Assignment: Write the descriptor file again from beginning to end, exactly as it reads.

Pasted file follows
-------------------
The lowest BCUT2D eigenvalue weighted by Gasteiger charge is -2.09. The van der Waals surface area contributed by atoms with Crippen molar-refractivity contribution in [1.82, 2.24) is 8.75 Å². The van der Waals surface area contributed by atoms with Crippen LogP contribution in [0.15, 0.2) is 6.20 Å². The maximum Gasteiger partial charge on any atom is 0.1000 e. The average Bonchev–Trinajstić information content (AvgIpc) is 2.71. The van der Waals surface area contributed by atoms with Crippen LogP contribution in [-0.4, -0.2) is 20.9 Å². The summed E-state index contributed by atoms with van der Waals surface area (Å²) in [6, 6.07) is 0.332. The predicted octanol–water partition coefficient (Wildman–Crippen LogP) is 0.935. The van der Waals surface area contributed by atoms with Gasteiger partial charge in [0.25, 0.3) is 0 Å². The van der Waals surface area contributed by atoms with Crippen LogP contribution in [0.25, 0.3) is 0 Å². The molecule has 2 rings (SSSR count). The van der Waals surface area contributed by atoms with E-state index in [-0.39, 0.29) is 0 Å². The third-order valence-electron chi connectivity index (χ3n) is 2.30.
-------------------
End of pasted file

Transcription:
The lowest BCUT2D eigenvalue weighted by Gasteiger charge is -2.09. The van der Waals surface area contributed by atoms with Crippen molar-refractivity contribution in [1.82, 2.24) is 8.75 Å². The van der Waals surface area contributed by atoms with Crippen LogP contribution in [0.15, 0.2) is 6.20 Å². The maximum Gasteiger partial charge on any atom is 0.1000 e. The average Bonchev–Trinajstić information content (AvgIpc) is 2.71. The van der Waals surface area contributed by atoms with Crippen LogP contribution in [-0.4, -0.2) is 20.9 Å². The summed E-state index contributed by atoms with van der Waals surface area (Å²) in [6, 6.07) is 0.332. The predicted octanol–water partition coefficient (Wildman–Crippen LogP) is 0.935. The van der Waals surface area contributed by atoms with Gasteiger partial charge in [0.25, 0.3) is 0 Å². The van der Waals surface area contributed by atoms with Crippen LogP contribution in [0.25, 0.3) is 0 Å². The molecule has 2 rings (SSSR count). The van der Waals surface area contributed by atoms with E-state index in [-0.39, 0.29) is 0 Å². The third-order valence-electron chi connectivity index (χ3n) is 2.30.